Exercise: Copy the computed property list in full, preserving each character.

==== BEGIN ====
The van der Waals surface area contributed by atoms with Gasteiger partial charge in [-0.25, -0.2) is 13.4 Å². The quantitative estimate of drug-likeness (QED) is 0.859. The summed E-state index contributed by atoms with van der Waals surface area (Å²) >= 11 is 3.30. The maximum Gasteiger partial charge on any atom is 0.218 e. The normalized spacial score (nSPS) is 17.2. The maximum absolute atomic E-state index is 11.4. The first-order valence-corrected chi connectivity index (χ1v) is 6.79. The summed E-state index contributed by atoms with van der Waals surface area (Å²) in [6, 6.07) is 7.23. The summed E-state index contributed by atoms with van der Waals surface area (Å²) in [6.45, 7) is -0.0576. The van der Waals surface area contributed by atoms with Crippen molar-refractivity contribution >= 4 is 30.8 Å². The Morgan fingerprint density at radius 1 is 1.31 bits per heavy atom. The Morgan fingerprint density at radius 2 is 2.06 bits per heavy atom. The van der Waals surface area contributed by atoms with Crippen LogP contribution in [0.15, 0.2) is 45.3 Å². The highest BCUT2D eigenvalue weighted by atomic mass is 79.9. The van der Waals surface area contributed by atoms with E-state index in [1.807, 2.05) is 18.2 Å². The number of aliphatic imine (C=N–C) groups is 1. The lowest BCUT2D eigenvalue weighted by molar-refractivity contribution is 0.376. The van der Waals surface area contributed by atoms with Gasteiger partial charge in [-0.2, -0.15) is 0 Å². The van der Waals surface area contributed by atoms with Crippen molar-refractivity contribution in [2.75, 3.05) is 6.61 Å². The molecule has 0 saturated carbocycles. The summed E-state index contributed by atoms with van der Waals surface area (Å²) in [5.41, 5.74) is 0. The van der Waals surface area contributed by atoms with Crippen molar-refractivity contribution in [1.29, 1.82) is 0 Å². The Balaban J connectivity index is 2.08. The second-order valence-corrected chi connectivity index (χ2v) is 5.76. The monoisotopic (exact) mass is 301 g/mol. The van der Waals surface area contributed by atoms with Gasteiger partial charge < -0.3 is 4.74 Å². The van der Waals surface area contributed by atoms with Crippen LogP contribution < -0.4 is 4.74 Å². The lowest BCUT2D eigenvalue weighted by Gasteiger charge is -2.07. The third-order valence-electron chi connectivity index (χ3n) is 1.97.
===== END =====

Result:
The van der Waals surface area contributed by atoms with Gasteiger partial charge in [-0.25, -0.2) is 13.4 Å². The quantitative estimate of drug-likeness (QED) is 0.859. The summed E-state index contributed by atoms with van der Waals surface area (Å²) >= 11 is 3.30. The maximum Gasteiger partial charge on any atom is 0.218 e. The normalized spacial score (nSPS) is 17.2. The maximum absolute atomic E-state index is 11.4. The first-order valence-corrected chi connectivity index (χ1v) is 6.79. The summed E-state index contributed by atoms with van der Waals surface area (Å²) in [6, 6.07) is 7.23. The summed E-state index contributed by atoms with van der Waals surface area (Å²) in [6.45, 7) is -0.0576. The van der Waals surface area contributed by atoms with Crippen molar-refractivity contribution >= 4 is 30.8 Å². The Morgan fingerprint density at radius 1 is 1.31 bits per heavy atom. The Morgan fingerprint density at radius 2 is 2.06 bits per heavy atom. The van der Waals surface area contributed by atoms with Crippen LogP contribution in [0.15, 0.2) is 45.3 Å². The highest BCUT2D eigenvalue weighted by atomic mass is 79.9. The van der Waals surface area contributed by atoms with E-state index in [1.807, 2.05) is 18.2 Å². The number of aliphatic imine (C=N–C) groups is 1. The lowest BCUT2D eigenvalue weighted by molar-refractivity contribution is 0.376. The van der Waals surface area contributed by atoms with Gasteiger partial charge in [-0.2, -0.15) is 0 Å². The van der Waals surface area contributed by atoms with Crippen molar-refractivity contribution in [2.75, 3.05) is 6.61 Å². The molecule has 0 saturated carbocycles. The summed E-state index contributed by atoms with van der Waals surface area (Å²) in [5.41, 5.74) is 0. The van der Waals surface area contributed by atoms with Crippen molar-refractivity contribution in [1.29, 1.82) is 0 Å². The Balaban J connectivity index is 2.08. The second-order valence-corrected chi connectivity index (χ2v) is 5.76. The monoisotopic (exact) mass is 301 g/mol. The van der Waals surface area contributed by atoms with Gasteiger partial charge < -0.3 is 4.74 Å². The van der Waals surface area contributed by atoms with Crippen LogP contribution < -0.4 is 4.74 Å². The lowest BCUT2D eigenvalue weighted by Gasteiger charge is -2.07. The third-order valence-electron chi connectivity index (χ3n) is 1.97.